Today Red and I did some important work - but before we get to that, some background.
Red, from the moment I got him (more than 6 years ago), has been a horse that is emotional, high-strung, high-energy and with a tendency to bolt if he is surprised by a loud noise or the sudden appearance of a sight he hasn't anticipated, particularly if it's behind him. There's nothing mean or intentional about his bolting - it's pure reactivity and there's no way to anticipate it or prepare for it. And he's very, very fast - even at age 16 (in the video, he's 11), and his take off is impressive - he really digs in and puts his hindquarters into it.
This video from 2012 is a good example - this was on the third day of the Mark Rashid clinic - most of the horses at the clinic by that time were tired - not Red. The bolt in the video happens after we stop cantering on the left lead and get ready to canter on the right lead. Off to the races . . . I only partly did in the video what I should do when he bolts - I shouldn't grab his face (which I did) but rather go with him (as Mark says, you can ride as fast as the horse can go) and direct him into a turn - in the video I did this after Mark told me to (notice that he waits a few seconds to see what I'll do), and I did a good job of just keeping on riding after the bolt was done.
He still bolts 5 years later, and our latest one was this past week. Our indoor arena is spacious, with a gate to the barn (good visibility) and a large door at the end of one long side right where it meets the short side. This door is closed during the winter, or when the weather is bad, but during good weather it's open with a gate across it. Red is pretty well convinced that what's outside the door might kill him - the visibility out it is poor except when you're in the opposite corner of the short side - and lots of things tend to happen there - equipment, horses or vehicles passing by, or strange sights in the distance - all of which appear suddenly. The door is particularly likely to kill you if you've got your back turned to it . . .
We've had a number of bolts away from the door, but over the past several months Red and I had successfully worked on approaching it and working in that area and he was much more settled by the door. Then, last week . . .
Red and I were the only horse and rider at the barn that afternoon. As we came to the door, we saw outside the owner and one of the barn workers working on fixing the sagging large gate to the outdoor arena. We went by and looked at them without incident.
Now, sometimes when people are riding in the indoor arena and the lights aren't on, it's likely that someone outside won't necessarily see that there's anyone riding . . . when I checked later, they hadn't even noticed that I was there.
Just as we turned away from the door, there was a sudden, very loud noise - a drill that was catching - bang, bang, bang - and off Red went in a flash - I don't blame him in the slightest - it was a horrible, very loud noise and directly behind him. He dug in so hard that I ended up with my butt out of the saddle for a couple of seconds hanging on the reins (water skiing, actually), but managed to pull things together. Not what I wanted - I was really pulling on him which isn't at all effective in stopping him and which just confirms for him that there's something to be scared about.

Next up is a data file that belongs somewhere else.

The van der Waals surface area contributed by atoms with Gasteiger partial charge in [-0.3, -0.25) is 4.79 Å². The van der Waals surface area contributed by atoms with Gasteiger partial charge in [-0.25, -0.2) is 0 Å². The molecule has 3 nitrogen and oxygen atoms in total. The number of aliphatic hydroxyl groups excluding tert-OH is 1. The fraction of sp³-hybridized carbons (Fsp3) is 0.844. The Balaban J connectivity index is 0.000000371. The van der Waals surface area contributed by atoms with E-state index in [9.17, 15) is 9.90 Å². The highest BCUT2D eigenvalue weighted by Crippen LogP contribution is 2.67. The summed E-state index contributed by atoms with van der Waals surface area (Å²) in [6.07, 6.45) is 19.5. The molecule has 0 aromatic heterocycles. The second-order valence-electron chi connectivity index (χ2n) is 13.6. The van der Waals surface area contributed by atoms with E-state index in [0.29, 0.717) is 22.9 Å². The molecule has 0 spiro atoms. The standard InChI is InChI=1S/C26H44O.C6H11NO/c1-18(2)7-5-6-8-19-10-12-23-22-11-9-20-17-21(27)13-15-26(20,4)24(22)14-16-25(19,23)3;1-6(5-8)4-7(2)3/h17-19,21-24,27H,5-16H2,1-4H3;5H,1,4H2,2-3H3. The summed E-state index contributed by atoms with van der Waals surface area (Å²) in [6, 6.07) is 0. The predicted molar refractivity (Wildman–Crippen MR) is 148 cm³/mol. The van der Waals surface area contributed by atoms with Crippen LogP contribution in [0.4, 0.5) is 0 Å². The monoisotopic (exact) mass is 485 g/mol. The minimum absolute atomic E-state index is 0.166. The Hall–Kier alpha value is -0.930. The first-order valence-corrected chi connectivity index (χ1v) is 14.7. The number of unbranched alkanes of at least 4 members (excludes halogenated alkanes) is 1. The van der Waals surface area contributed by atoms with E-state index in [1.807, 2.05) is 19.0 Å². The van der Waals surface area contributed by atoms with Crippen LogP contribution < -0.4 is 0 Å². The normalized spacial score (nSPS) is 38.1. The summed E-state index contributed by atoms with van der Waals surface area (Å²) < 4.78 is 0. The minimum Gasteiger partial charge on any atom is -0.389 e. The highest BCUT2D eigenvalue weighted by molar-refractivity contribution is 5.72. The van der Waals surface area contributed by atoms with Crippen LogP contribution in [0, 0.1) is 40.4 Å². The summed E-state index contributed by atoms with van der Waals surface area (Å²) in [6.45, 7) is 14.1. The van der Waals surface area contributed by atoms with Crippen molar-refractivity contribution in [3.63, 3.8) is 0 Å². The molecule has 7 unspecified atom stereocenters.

So we're back to square one with the door . . . sigh . . . I can't prevent him from being a horse who may bolt - that's who he is - but I can be better prepared - being sure my position is always good so that if he does take off I'm not hanging on the reins, and being prepared to go with him and offer him softness and give him direction during the bolt (I've managed to do this successfully once and it made a big difference to him - he was much less worried afterwards). I need to keep riding and direct his motion rather than trying to stop it.
And we really, really need to always put relaxation and softness first - Red can give a good imitation of softness without really being relaxed and I need to beware of that and not just keep riding at the trot and canter just because he's so much fun to ride.
So today, we worked on very basic relaxation at the walk - he's still very apprehensive about the door, so we worked in the center of the arena and just did circles and figure eights at the walk. Every time we turned away from the door, he would tense up, but I didn't hold him but continued to turn and ask for a relaxed head and neck and softness. We did this for a long time - perhaps 20 minutes - but by the end he was much more relaxed. We'll do this every ride and gradually expand our space, while keeping the relaxation. This requires me to be fully present to him and relaxed - I need to "send" him my own relaxation - while fully "receiving" him - I need to take any moments of tension or hesitation he shows me and gently direct them back into mutual relaxation. This takes a lot of attention and focus, but is very satisfying for me, and I think for him as well.
None of this means he won't bolt again, but it means it'll be less likely - if he's already relaxed I may get a startle or a flinch rather than a full-out bolt if he's startled - and if he does bolt I'm more likely to get him back more easily.
Red's not an easy horse to ride, but he's worth every bit of it.